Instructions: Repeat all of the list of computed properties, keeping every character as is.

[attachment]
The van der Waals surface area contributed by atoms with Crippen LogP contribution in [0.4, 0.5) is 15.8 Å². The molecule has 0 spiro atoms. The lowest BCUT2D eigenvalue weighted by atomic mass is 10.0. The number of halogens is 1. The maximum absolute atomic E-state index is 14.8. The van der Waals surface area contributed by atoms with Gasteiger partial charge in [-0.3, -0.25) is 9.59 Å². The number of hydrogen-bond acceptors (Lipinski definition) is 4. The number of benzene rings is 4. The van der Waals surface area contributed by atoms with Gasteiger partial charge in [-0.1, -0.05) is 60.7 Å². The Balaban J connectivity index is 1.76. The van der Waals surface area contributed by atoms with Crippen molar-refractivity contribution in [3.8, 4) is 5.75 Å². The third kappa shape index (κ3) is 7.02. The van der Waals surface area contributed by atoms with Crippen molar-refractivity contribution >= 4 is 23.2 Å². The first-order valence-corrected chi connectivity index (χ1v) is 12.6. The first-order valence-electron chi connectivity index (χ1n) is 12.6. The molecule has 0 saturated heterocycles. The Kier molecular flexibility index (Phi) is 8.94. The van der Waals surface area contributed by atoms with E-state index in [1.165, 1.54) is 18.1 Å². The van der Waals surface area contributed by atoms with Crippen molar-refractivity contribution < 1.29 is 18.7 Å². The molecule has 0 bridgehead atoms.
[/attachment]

The van der Waals surface area contributed by atoms with Crippen LogP contribution in [0.4, 0.5) is 15.8 Å². The molecule has 0 spiro atoms. The lowest BCUT2D eigenvalue weighted by atomic mass is 10.0. The number of halogens is 1. The maximum absolute atomic E-state index is 14.8. The van der Waals surface area contributed by atoms with Gasteiger partial charge in [-0.3, -0.25) is 9.59 Å². The number of hydrogen-bond acceptors (Lipinski definition) is 4. The number of benzene rings is 4. The van der Waals surface area contributed by atoms with Gasteiger partial charge in [-0.1, -0.05) is 60.7 Å². The Balaban J connectivity index is 1.76. The van der Waals surface area contributed by atoms with Crippen molar-refractivity contribution in [3.8, 4) is 5.75 Å². The third kappa shape index (κ3) is 7.02. The van der Waals surface area contributed by atoms with Crippen molar-refractivity contribution >= 4 is 23.2 Å². The first-order valence-corrected chi connectivity index (χ1v) is 12.6. The first-order valence-electron chi connectivity index (χ1n) is 12.6. The molecule has 0 saturated heterocycles. The Kier molecular flexibility index (Phi) is 8.94. The van der Waals surface area contributed by atoms with E-state index in [1.165, 1.54) is 18.1 Å². The van der Waals surface area contributed by atoms with Crippen molar-refractivity contribution < 1.29 is 18.7 Å². The molecule has 0 bridgehead atoms.